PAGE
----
Unfortunately, we are also aware that during the most buoyant moments of the commodity price bonanza in the mid-2000s and again in 2011-12, many of the commodity producer countries “decided” that the boom would be long-lasting (if not, in fact, infinite) and they adjusted their “permanent income expectations” accordingly. Consequently, rather than waiting for the expected higher incomes to actually occur – and more importantly for them to be received – they increased their levels of domestic expenditure (both consumption and investment) in anticipation. In effect, many of the commodity producing economies chose to advance their spending plans by mortgaging their expected higher income streams by embarking on quite intense domestic credit booms that have left many of these countries notably more indebted relative to their incomes than they were even before the boom in commodity prices. 

Having taken on notably higher debt levels on the basis of what seemed to be an almost “unwavering” belief that economic growth in China and the other emerging markets would prove exponential, many miners, commercial companies, farmers, property investors and even some governments have since been caught out by the latest slowdown in the emerging markets, with the result that many are now facing financial difficulties of their own. For example, it is reported that almost half of New Zealand farms are now notionally loss-making as a result of the decline in milk powder prices, while in Australia the once-hot property markets in the resource-dependent areas are now facing crisis-like conditions that perhaps their central banks may have been slow to recognise.

We find rather unfortunately that many policymakers in the producer countries had also become so overtly besotted with the China and emerging market eternal growth/commodity price theme that they failed to properly control their domestic credit cycles during the boom years. In some cases they have compounded their mistakes by then not easing fast enough when growth in the emerging markets began to fall away and commodity price trends slackened, presumably because they believed that China et al would soon come “roaring back” and thereby rescue their now-significantly-more-indebted economies. 

In fact, it seems to us that under the almost unfaltering optimism over the outlook for the emerging markets and, in particular, China’s long term that had possessed the financial markets, many real-world companies and even the world’s policymakers have been the cause of a number of important lending, market price and even official policy misjudgements over recent years, including the commodity producers’ seemingly tardy reaction to China’s current slowdown.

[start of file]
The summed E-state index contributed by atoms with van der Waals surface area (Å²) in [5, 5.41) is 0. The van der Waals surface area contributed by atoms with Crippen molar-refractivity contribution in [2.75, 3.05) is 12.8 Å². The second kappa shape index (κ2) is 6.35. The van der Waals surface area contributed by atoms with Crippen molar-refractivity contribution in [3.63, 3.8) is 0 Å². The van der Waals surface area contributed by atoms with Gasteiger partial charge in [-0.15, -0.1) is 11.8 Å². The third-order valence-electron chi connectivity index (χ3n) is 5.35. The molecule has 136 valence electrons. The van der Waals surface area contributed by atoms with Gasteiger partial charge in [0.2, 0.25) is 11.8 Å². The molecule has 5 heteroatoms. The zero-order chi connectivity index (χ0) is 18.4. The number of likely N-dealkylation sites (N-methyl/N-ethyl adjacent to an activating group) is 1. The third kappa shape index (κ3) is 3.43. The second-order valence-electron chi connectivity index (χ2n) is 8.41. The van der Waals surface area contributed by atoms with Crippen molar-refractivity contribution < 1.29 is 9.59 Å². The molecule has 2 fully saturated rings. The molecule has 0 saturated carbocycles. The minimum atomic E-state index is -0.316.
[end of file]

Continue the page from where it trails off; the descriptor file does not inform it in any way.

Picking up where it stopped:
Looking ahead, the majority of the world’s commodity producers now urgently need higher export incomes to not only grow their economies but, perhaps more importantly, so that they can afford to service and justify their now-more-elevated debt burdens. If commodity prices do not revive, though (and we see little reason why they should do so, given events in Asia), then we can only assume that these overly-indebted economies will continue to struggle and that they too will ultimately be obliged to enter their own forms of deleveraging processes, something that will lead to more economic weakness in these economies. At this point, we would expect their central banks to find themselves moving towards the types of very low/near-zero interest rates that others have adopted, most likely with a predictable impact on their still “over-owned”, once-high-yielding currencies. 

Faced with their higher debt burdens, we suspect that it will ultimately become imperative that the commodity countries defend their rates of nominal GDP growth and weaker currencies seem likely to become the mechanism by which this aim might be achieved, despite their impact that weaker exchange rates might have on any of their residents or institutions that have tapped foreign credit markets.  Consequently, we can see no reason why the currencies of many of the more highly indebted economies – including that of New Zealand – will not find themselves “round-tripping” back to their pre-commodity-price-boom levels of the early 2000s if Asian economic trends remain as soft as they are currently.

Andrew Hunt International Economist London